Things look a little different around The Verge today. Very different. Like a thousand lasers shining through your mind, pointing at the future.
The Verge turns five today, and we’re marking the occasion with a refined logo, a new design system that extends into video, photography, and events, new article pages and a homepage built on the next generation of Vox Media’s Chorus platform, and a renewed editorial focus on how technology will change life in the future. It’s big — one of the biggest projects ever undertaken at Vox Media, in fact. And I think it’s incredible.
First, our new wordmark is a slight refinement — we’ve cleaned up the serifs, made it sharper, and generally brought it forward so it renders better at small sizes across mobile platforms. We’ve also tweaked the various colorways of our triangle logo, and created a new system of treatments for our various sections on all the social platforms they live on. There’s also an updated Vergecast logo, which you’ll see this week. But the big changes are our new design system and our new web platform.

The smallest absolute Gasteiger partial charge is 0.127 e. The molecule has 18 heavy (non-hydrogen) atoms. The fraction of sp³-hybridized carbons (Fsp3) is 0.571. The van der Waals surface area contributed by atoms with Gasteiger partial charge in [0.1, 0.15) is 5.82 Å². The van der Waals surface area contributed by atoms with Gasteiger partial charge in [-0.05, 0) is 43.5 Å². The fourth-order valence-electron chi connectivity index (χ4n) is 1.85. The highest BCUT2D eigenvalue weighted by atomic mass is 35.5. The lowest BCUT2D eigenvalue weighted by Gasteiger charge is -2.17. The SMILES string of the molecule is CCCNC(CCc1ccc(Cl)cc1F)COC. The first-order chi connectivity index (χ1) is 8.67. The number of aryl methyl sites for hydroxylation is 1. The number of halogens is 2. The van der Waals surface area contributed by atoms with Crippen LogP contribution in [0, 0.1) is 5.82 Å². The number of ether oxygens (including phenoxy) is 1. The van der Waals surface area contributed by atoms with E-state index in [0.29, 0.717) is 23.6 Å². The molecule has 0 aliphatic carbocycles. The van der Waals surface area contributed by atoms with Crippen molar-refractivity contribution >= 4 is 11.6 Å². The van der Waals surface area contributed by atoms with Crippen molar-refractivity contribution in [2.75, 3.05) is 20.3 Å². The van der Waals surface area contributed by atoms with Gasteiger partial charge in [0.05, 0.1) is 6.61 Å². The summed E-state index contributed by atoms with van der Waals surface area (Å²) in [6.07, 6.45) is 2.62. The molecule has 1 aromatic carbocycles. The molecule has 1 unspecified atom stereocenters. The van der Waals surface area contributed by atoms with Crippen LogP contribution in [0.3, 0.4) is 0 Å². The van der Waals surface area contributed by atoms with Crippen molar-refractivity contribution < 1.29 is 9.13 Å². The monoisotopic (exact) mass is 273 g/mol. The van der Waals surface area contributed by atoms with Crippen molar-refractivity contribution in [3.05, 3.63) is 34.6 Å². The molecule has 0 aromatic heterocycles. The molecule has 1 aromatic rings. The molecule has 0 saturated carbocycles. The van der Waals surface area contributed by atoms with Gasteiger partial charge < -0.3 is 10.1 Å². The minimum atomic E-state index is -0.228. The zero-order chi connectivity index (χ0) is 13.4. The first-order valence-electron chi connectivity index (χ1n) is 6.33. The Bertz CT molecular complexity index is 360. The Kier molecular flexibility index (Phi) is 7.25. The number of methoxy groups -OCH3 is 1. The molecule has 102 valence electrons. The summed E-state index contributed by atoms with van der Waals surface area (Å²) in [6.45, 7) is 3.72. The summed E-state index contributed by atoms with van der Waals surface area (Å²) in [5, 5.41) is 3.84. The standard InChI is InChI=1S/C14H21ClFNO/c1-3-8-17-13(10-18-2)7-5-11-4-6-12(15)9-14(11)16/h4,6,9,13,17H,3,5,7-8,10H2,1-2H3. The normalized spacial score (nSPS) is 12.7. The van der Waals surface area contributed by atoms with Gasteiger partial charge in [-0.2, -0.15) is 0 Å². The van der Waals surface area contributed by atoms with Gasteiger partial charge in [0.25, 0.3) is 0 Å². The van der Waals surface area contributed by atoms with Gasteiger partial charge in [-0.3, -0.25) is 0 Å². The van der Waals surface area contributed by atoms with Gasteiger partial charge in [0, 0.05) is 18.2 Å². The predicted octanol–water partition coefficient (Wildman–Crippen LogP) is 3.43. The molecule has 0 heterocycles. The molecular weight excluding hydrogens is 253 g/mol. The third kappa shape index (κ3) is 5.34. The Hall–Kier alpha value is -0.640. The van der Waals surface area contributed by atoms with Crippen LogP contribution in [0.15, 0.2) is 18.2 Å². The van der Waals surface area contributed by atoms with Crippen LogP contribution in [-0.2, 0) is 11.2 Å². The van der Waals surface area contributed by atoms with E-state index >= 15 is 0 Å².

Our new design system is called Pathways, and it’s built to scale from elements on a web page to motion graphics in videos to physical structures at events. It’s made to pop with bright colors and illumination; I think it looks like a neon sci-fi dream. We’ve also updated our main typefaces, from DIN Condensed to Heroic, and from Adelle to Adelle Sans — refinements that work better on small screens and improve our overall legibility while preserving the character of our brand.